photo credit: avlxyz
Despite reports to the contrary, it's quite possible to enjoy your club cricket tea, remain healthy and keep your performance levels up.
The mid-game meal is extremely important to cricket because, as Lucozade are keen to tell everyone, the right (or wrong) fuel can have a noticeable effect on your game.
Before we get into the food itself, what are the rules that lie behind the new high performance teas?
- Eat 1-3 portions of vegetables
- Eat lean protein
- Eat carbohydrates (bread, rice, quinoa, potatoes, fruit) and/or beans from sources that are unprocessed or less processed
- Cut back on the fat
- Eat whole, natural foods where possible
From both a health and performance view these tips work together to do several things:
The fruit, vegetables and unprocessed carbohydrates will supply your body with energy in the form of blood sugar (glycogen). Whether you have just come off the field or about to go on, your body will appreciate a steady supply of energy from carbohydrates.
This is best from natural, unprocessed sources because they contain the highest profile of nutrients that can become depleted as you play. Vegetables are also important in maintaining your acid-base balance.
Processed carbohydrate based foods like energy/sports drinks, white bread, sugar in your tea, pastries and sweets are best avoided. While these options are not the worst thing you can eat they are nutrient poor, can crash your blood sugar levels and don't contain much protein.
This brings me onto the need for protein sources at tea. Protein usually means meat or dairy. This adds flavour to your meal from nutrient-rich sources. It also combines well with carbohydrates to keep energy levels up, more so than carbohydrate alone.
Finally, it's important not to get too much nutrition from fat during tea. While natural sources of fat are important for health in everyday nutrition, you do not need it during play. Also, avoiding high fat foods usually also means avoiding processed foods, which is an important strategy in keeping your energy levels constant after tea.
Now you know the principles, it's onto some examples.
The food â€“ Buffet examples
As most teas are in a simple buffet style, it makes sense to give you some options for finger food that hungry players can stick on their plates. First up are the savoury buffet options.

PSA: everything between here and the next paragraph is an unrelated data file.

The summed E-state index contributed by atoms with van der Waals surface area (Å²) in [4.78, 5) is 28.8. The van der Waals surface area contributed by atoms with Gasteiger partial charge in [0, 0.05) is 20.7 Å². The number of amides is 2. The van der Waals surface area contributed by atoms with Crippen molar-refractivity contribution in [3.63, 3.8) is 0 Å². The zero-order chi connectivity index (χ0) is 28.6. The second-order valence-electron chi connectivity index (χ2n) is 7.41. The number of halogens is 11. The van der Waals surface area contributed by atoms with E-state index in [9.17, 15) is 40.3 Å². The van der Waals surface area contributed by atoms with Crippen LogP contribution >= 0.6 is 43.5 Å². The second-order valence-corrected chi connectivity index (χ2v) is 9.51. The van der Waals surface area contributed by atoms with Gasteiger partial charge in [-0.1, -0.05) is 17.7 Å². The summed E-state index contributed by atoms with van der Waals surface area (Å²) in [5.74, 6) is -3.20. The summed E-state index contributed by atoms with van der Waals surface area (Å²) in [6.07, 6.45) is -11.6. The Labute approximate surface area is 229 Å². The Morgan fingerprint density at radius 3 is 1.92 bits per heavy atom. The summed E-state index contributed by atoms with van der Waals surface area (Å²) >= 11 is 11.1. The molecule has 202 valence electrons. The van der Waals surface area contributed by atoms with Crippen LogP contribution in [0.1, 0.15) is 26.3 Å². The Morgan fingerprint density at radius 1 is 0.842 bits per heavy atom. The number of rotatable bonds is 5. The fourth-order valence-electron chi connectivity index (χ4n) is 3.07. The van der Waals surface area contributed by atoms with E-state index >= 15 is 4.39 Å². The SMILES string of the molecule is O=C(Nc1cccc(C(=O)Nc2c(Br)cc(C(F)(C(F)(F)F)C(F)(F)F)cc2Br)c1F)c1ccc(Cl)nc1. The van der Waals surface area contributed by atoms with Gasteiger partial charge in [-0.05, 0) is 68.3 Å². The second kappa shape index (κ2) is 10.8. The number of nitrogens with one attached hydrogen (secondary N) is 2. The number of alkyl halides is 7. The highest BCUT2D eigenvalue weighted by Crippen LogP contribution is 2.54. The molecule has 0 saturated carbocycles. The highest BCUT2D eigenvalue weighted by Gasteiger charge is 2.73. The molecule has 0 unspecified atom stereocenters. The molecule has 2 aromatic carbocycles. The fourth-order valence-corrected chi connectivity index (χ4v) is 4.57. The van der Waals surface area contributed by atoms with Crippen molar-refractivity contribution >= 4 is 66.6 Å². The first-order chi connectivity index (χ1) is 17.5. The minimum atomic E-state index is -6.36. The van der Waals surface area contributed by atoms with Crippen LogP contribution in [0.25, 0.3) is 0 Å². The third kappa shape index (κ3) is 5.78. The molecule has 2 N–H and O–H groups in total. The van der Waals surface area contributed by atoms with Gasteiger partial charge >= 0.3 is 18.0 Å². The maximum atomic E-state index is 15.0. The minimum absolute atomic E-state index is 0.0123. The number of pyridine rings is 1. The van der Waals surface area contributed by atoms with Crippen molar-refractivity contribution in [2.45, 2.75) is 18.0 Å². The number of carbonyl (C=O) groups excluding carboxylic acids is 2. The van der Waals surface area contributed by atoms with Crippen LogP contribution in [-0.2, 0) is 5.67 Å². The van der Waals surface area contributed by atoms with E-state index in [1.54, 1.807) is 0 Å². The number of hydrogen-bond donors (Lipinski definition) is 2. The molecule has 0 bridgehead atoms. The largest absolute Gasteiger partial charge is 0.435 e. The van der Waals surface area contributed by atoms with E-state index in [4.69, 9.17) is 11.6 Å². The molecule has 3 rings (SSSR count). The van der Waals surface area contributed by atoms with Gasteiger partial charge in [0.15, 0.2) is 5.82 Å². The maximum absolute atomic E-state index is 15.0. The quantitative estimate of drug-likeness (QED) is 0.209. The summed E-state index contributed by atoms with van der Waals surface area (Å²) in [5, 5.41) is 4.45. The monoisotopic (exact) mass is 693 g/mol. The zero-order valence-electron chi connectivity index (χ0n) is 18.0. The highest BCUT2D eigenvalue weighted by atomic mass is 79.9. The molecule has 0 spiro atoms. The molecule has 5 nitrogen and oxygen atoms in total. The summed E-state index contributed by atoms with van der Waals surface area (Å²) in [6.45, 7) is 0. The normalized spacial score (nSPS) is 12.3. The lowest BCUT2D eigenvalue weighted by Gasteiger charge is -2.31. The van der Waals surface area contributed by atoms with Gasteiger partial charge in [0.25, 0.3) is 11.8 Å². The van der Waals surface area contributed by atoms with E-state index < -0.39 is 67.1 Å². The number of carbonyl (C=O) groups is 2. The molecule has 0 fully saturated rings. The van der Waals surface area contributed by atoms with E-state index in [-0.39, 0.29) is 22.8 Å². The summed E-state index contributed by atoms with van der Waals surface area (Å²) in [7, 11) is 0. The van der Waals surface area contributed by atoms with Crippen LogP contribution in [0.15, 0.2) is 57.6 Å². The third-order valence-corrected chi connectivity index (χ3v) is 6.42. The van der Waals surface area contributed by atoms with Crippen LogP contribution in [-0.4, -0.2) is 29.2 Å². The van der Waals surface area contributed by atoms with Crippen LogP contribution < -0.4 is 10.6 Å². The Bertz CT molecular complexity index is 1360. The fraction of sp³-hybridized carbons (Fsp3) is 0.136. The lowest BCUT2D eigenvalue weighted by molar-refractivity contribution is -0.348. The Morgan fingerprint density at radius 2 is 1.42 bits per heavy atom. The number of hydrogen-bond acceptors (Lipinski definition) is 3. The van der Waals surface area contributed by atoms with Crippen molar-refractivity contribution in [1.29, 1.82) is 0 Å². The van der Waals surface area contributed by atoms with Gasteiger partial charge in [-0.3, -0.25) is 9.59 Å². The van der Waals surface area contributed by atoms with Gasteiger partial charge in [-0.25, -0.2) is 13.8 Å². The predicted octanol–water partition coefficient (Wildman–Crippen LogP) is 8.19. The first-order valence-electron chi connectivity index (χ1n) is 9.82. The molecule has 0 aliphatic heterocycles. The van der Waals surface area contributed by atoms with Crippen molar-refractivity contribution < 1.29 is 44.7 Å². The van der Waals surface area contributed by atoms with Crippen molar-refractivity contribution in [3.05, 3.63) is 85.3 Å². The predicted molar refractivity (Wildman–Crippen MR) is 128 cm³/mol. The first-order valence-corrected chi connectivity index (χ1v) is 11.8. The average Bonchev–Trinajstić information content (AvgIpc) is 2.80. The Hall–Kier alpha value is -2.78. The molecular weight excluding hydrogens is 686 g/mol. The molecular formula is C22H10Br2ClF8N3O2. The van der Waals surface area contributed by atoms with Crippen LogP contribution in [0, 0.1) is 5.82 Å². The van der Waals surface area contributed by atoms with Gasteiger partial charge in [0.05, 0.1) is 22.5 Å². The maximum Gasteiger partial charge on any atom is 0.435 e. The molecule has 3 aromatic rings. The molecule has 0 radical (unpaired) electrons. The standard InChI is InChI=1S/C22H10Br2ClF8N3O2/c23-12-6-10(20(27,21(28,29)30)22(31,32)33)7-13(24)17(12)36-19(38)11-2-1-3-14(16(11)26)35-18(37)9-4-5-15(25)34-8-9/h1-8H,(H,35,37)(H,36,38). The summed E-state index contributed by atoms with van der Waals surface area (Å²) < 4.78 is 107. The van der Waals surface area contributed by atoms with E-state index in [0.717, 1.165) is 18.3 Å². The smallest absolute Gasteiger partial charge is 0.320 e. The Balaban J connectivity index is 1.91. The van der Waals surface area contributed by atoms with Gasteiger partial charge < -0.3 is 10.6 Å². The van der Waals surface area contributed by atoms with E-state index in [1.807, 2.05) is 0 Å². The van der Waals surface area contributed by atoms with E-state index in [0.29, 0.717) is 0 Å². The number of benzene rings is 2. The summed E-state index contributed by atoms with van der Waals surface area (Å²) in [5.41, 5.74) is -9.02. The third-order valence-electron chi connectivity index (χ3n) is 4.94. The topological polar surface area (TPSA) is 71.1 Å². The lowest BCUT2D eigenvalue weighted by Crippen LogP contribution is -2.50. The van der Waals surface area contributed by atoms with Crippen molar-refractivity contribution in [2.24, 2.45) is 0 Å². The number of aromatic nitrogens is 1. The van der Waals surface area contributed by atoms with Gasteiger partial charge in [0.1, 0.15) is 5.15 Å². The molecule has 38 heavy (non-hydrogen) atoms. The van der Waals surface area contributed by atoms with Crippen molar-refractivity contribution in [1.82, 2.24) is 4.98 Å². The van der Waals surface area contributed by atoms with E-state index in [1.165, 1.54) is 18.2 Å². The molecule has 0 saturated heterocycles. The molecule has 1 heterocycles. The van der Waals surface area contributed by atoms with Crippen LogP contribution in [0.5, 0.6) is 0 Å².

Wholemeal bread sandwiches
photo credit: VirtualErn
Yes, the humble sarnie still has a place. Ideally you will make the bread wholemeal (not brown) and seeded. The filling will be a lean protein source (tuna, chicken breast) with a vegetable source (sweetcorn, lettuce). Flavouring will ideally come from spices. A little sauce or mayonnaise is not perfect but will not harm your performance.
Coloured peppers, cucumber and carrot sticks
Vegetable finger food is easy to eat, especially with a dip. While you need to watch what fat and/or processing that goes into the dip, you can fill your buffet with a range of bright colours from different vegetables. These are just three examples, let your imagination go and aim for as many different colours on display as possible.
Jerky is so good it's used by astronauts on space missions. It's high in protein, low in fat and has salty, sweet taste. It's very popular in the USA and is pretty easy to get in the UK these days. As a tea choice it works perfectly and it tastes so good you won't even realise it's good for you.
Limp salads are boring and not filling. With a bit of creativity you can easily overcome both problems. Flavour the salad with tuna, eggs, chicken or cheese (not just cheddar, I love feta salads) to get a dose of protein into the mix.
Then add any fresh or roasted salad vegetables. For example: tomato, cucumber, avocado, beetroot, carrots, fresh spinach leaves, red onion, spring onion, red cabbage or one of the many varieties of lettuce (iceberb is soooo out darling). Warm quinoa or oats also work well.
If you still feel you need something extra, add some dressing. Make it low fat and low sugar if you can although a little salad cream won't hurt.
The food - Dessert examples
photo credit: rick
Even people who say they don't like vegetables can usually stomach some fruit. You can eat stuff like bananas and apples on their own for a tasty supply of carbs. You can also go to town and make fruit salads with strawberries, kiwi fruit and a dash of lemon juice.
Dried fruit is another option as long it is not preserved in a lot of sugar.
These are easy to make, taste great but do require a little bit of pre-planning. I'm rubbish in the kitchen and have had success making the following bars from Precision Nutrition:
- Chocolate cranberry oat bars
- Peanut butter fudge bars
- Peanut butter banana bars
I highly recommend the Gourmet Nutrition cookbook if you want loads more recipes like these. Cook them at home, bag them up and lay them out at tea time (or keep them for yourself).
100% Cocoa chocolate
You read that right. 100% cocoa chocolate provides a rich source of antioxidants. The only problem is you have to go 100% Cocoa. Even the 85% stuff is loaded up with stuff you don't want. It has a very bitter taste which will not suit everyone but, hey, it's chocolate and it's healthy!
The food - Drink examples
Water is by far the best option at tea. I know most people love a cup of tea too. Green tea works best. Try and avoid sugary juice though. You are getting plenty of sugar from the natural carbs in your food anyway.
Some final notes
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- Use your imagination. The above are just a few examples. Use your imagination and follow the basic rules at the beginning of the article. You can be healthy without being bland.
- Don't skip tea. You will often find yourself at tea without these options. Do the best you can but never skip your food. It's always better to have something, even if it's light. You need for health, recovery and performance reasons.